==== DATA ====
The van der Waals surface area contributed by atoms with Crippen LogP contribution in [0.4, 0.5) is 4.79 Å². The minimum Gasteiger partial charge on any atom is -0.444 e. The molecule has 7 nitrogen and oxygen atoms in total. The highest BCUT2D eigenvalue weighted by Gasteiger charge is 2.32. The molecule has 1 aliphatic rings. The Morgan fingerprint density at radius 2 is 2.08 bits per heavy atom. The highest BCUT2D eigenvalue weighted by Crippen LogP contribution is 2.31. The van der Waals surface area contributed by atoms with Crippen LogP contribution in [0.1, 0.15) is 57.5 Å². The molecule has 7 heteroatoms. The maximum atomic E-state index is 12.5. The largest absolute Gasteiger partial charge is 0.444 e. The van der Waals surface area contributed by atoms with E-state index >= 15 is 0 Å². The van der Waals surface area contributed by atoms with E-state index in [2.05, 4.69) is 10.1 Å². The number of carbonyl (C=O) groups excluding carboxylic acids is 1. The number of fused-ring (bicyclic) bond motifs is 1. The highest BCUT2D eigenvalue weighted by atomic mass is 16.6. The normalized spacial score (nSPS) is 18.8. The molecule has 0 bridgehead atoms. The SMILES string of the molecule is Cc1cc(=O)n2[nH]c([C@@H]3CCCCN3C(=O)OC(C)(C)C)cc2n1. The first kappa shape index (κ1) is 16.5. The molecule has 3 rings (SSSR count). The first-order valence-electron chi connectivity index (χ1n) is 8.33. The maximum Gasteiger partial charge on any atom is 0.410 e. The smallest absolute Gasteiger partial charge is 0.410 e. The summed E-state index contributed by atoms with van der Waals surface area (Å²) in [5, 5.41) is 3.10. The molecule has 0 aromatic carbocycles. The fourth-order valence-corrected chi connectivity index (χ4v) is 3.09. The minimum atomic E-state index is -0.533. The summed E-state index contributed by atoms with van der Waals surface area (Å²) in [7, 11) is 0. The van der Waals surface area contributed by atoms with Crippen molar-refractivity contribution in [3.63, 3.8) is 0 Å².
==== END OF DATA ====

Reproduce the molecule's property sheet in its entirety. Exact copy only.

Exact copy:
The van der Waals surface area contributed by atoms with Crippen LogP contribution in [0.4, 0.5) is 4.79 Å². The minimum Gasteiger partial charge on any atom is -0.444 e. The molecule has 7 nitrogen and oxygen atoms in total. The highest BCUT2D eigenvalue weighted by Gasteiger charge is 2.32. The molecule has 1 aliphatic rings. The Morgan fingerprint density at radius 2 is 2.08 bits per heavy atom. The highest BCUT2D eigenvalue weighted by Crippen LogP contribution is 2.31. The van der Waals surface area contributed by atoms with Crippen LogP contribution in [0.1, 0.15) is 57.5 Å². The molecule has 7 heteroatoms. The maximum atomic E-state index is 12.5. The largest absolute Gasteiger partial charge is 0.444 e. The van der Waals surface area contributed by atoms with E-state index >= 15 is 0 Å². The van der Waals surface area contributed by atoms with E-state index in [2.05, 4.69) is 10.1 Å². The number of carbonyl (C=O) groups excluding carboxylic acids is 1. The number of fused-ring (bicyclic) bond motifs is 1. The highest BCUT2D eigenvalue weighted by atomic mass is 16.6. The normalized spacial score (nSPS) is 18.8. The molecule has 0 bridgehead atoms. The SMILES string of the molecule is Cc1cc(=O)n2[nH]c([C@@H]3CCCCN3C(=O)OC(C)(C)C)cc2n1. The first kappa shape index (κ1) is 16.5. The molecule has 3 rings (SSSR count). The first-order valence-electron chi connectivity index (χ1n) is 8.33. The maximum Gasteiger partial charge on any atom is 0.410 e. The smallest absolute Gasteiger partial charge is 0.410 e. The summed E-state index contributed by atoms with van der Waals surface area (Å²) in [5, 5.41) is 3.10. The molecule has 0 aromatic carbocycles. The fourth-order valence-corrected chi connectivity index (χ4v) is 3.09. The minimum atomic E-state index is -0.533. The summed E-state index contributed by atoms with van der Waals surface area (Å²) in [7, 11) is 0. The van der Waals surface area contributed by atoms with Crippen molar-refractivity contribution in [3.63, 3.8) is 0 Å².